Family Therapy for Anxiety 2018-01-24T11:33:51+00:00

Family Therapy for Anxiety

Is anxiety something you or a member of your family is struggling with?

Is your child, pre-teen or teen anxious a lot? Or perhaps you are aware of your own or your spouse’s anxiety, and you can see it impacting your children.  Perhaps your own parents struggled with anxiety or depression, and you struggle to keep it from impacting your children the way it may have impacted you. Perhaps one of your family members has been been diagnosed with ADD, dyslexia, anxiety, depression, bipolar, or drug addiction? Or maybe you just suspect one of these diagnoses may fit.

Perhaps you’re like many people and you worry about how to help or how to make the situation as positive as possible. Maybe you and your spouse are in agreement about what to do. Perhaps it’s an area of conflict and tension. Maybe your spouse leaves it all up to you to decide, leaving you feeling like you’re facing the issues alone. Has it created bitter conflict between you or has it caused what feels like could be a serious break in your connection with each other?

Anxiety is a family affair.

When one of our family members struggles with ADD, anxiety, depression, bipolar, or drug addiction we all struggle. Most parents blame themselves and think they must have done something wrong. And if they’re not blaming themselves, perhaps they secretly or not-so-secretly blame their spouses…or their mother-in-law…or your own “bad” genes.

Whatever your particular reaction, it can be helpful to step back and pause and consider that anxiety is a family affair. It is a time of great stress on the unit as a whole and an important time to think and feel and reflect…and maybe laugh a little if you can.

Stepping back and considering the larger patterns at work is counter intuitive and flies in the face of the urge-to-act-now, but it is one of the more powerful things you can do to change the future course of your family. In fact, family therapists understand that when just one family member can step back and reflect on the automatic chain reactions happening at home, and then slightly alter their own, the family can improve its functioning for the long haul. Family counseling, marriage counseling, and parenting counseling when one or more of you is struggling is a powerful tool to help this change process along.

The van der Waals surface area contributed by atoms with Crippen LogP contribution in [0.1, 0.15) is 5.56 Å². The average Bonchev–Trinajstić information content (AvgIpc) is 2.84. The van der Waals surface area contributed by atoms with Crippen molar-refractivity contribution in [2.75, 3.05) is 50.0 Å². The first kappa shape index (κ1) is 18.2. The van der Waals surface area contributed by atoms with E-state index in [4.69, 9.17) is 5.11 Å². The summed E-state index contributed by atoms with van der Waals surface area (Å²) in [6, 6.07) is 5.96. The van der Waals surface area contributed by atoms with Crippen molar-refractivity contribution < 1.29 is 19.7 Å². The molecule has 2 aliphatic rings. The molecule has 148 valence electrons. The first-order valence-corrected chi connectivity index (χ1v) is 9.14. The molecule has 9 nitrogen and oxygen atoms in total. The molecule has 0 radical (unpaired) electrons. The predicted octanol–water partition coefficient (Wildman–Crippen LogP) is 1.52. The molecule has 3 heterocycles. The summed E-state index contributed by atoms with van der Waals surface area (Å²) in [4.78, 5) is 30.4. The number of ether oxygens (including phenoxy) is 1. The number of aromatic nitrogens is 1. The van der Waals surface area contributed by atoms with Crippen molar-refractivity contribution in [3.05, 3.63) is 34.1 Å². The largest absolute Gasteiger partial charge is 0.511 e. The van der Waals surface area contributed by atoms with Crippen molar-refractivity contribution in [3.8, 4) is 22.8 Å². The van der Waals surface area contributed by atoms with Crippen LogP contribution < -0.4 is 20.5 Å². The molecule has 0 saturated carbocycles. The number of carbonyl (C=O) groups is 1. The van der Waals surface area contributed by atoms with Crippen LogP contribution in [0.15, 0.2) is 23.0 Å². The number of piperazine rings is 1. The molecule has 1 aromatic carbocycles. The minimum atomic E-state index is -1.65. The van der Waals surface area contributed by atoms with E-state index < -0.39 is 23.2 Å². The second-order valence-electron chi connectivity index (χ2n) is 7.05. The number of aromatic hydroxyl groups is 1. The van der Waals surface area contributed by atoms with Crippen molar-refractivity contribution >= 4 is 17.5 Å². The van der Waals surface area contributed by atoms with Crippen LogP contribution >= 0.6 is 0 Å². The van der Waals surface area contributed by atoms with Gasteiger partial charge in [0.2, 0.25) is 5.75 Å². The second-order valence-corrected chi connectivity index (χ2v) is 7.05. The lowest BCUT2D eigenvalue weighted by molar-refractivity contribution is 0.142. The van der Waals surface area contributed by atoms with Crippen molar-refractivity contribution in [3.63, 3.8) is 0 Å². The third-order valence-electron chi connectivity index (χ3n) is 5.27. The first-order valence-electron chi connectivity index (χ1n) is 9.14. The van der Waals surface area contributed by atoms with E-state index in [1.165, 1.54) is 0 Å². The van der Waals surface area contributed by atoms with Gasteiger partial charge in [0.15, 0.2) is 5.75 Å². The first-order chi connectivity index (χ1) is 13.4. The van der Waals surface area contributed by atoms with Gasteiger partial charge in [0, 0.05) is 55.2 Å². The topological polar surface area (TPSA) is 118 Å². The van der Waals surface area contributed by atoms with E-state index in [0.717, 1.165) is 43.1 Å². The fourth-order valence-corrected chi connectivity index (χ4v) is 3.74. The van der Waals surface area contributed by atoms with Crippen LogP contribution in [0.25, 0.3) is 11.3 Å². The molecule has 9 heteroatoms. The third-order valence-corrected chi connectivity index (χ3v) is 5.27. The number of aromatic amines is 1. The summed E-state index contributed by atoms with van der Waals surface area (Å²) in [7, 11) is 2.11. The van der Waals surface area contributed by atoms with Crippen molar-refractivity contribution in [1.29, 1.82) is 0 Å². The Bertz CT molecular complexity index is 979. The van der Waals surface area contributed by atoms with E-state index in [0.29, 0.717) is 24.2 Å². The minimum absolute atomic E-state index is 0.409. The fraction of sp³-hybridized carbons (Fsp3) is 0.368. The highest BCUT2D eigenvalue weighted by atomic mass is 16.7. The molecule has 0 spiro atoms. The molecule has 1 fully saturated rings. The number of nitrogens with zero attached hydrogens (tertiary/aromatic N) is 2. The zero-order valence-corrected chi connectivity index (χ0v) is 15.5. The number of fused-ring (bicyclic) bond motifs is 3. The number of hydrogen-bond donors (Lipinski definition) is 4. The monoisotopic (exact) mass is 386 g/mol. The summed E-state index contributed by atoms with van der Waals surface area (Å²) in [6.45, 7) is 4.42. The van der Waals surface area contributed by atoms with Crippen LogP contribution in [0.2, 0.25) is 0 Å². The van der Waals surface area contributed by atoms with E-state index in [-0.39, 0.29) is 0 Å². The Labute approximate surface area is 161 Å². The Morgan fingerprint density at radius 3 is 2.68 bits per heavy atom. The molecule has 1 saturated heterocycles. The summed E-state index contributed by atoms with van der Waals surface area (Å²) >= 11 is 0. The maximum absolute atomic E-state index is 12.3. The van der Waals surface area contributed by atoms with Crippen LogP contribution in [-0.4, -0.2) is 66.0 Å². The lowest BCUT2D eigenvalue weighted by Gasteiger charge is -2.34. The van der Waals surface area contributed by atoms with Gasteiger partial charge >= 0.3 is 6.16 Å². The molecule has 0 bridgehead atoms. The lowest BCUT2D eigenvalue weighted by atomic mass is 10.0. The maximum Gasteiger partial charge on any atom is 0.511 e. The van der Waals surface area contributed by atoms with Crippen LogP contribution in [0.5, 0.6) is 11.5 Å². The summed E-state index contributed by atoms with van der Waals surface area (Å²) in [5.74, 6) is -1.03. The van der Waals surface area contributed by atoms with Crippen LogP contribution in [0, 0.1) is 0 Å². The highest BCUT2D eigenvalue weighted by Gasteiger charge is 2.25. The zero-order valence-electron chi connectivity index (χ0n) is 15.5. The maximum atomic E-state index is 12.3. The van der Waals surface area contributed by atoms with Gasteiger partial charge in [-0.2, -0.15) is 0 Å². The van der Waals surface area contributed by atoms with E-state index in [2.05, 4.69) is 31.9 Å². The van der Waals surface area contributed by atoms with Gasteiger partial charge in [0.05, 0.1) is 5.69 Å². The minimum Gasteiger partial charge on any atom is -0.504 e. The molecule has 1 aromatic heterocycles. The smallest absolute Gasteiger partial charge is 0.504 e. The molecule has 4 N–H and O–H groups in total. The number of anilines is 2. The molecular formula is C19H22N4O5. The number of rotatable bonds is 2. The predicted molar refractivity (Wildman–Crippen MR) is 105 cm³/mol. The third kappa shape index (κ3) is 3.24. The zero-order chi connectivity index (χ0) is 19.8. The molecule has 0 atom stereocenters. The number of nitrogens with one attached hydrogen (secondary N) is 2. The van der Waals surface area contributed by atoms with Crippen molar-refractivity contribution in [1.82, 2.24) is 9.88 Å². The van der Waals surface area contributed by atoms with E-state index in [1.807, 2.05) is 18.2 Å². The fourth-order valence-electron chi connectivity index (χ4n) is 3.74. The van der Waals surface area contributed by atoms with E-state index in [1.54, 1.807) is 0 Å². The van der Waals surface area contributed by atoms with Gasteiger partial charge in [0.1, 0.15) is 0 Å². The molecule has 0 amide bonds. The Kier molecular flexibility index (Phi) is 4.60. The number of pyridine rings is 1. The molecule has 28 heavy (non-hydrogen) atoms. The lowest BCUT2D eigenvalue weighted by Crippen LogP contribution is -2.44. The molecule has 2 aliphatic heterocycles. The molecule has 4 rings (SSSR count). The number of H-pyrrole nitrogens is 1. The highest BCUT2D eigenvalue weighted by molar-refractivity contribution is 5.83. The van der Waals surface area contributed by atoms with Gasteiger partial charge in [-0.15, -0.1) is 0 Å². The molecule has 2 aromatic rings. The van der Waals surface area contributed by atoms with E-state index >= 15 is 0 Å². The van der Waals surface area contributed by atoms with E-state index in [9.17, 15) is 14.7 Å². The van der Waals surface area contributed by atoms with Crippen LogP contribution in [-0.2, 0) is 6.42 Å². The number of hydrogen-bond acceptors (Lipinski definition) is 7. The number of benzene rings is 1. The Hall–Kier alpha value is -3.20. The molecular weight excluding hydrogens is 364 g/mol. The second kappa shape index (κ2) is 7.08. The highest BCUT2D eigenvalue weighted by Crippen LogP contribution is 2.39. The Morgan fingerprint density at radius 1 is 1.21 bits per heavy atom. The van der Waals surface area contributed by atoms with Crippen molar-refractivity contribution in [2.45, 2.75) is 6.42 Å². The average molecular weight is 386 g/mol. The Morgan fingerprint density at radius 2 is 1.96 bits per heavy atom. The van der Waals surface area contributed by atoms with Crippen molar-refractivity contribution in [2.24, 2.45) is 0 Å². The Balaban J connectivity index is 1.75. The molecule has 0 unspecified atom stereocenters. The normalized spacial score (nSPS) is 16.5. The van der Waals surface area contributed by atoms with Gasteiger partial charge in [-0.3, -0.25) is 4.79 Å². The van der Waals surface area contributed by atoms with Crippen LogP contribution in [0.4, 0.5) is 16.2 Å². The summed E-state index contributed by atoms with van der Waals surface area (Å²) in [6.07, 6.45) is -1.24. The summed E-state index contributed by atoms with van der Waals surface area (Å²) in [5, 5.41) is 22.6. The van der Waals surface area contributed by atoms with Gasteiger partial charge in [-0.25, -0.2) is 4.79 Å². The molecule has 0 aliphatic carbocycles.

Anxiety is not destiny. Family therapy for anxiety can help.

Whatever the diagnosis, whatever your struggle with anxiety, family is medicine. There have been long held beliefs and misconceptions on both sides (both therapists and families) that family therapy is about blaming the parents. The field is finally starting to turn around to something that many of us have known for a long time: families are our greatest resource. Family therapy is a way to explore this idea and to find a way of interacting within our families that is most productive and helpful.

Family therapy can include marriage counseling, parenting counseling, or even therapy with every member present. Family therapy can also include extended family where appropriate. One of the most powerful aspects of family therapy is that it works to remove the stigma and blame that goes with what family therapists understand to be normal, emotional, family processes.  The best outcomes both for the kids and for the marriage occur when parents can see themselves, grandparents, and other extended family as their greatest resource rather than as someone or something to blame. One of the best things about family therapy is also developing the ability to laugh at oneself and the predicaments we all find ourselves in at one time or another.

I think I’m ready to start therapy, but I have a few questions.

I’m not sure my spouse will come. Any tips on how to approach the subject?

If your spouse isn’t interested in therapy, it’s pretty important not to demand they come. But don’t assume they don’t want to come. If you haven’t already asked them if they are interested, consider giving it a try. It’s a good idea, when broaching the subject, to come from an “I” position. This basically means that you tell them what you are thinking and planning and that you want them to come along. It’s an invitation. We can talk directly if this is more problematic for you and your relationship.

Therapy is most productive when the people who are there want to be there. I know it may be hard to believe, but it only takes one motivated member of a family to get the ball of change rolling. Which doesn’t mean you carry the load for the whole family, by the way. Sometimes going to therapy means letting-go-of-too- much-of-a-load.

My husband and I fight bitterly about what to do about our son. How will you keep us from fighting all through our sessions?

It’s not something I can guarantee, but the vast majority of sessions I conduct are not high conflict. I have many ways of guiding couples to stay on a more productive path with themselves and with each other during sessions. I don’t want you to fight through sessions any more than you do, and I’ll work hard to help you avoid this. If it becomes clear therapy isn’t productive with you together, then we can consider if individual therapy with one or both of you would be more effective.

Our daughter is in therapy. Will you work with that therapist so that we’re all on the same page?

Yes. At the core of my approach is the idea that we are a highly inter-connected species, and therapy is most beneficial when the entire family is considered including your child (and his or her therapist), his or her siblings, your parents, grandparents, or any other important family members. Whether they attend sessions isn’t as important as understanding how they think and feel and react to the situation and how this may impact you or your kids or your marriage.

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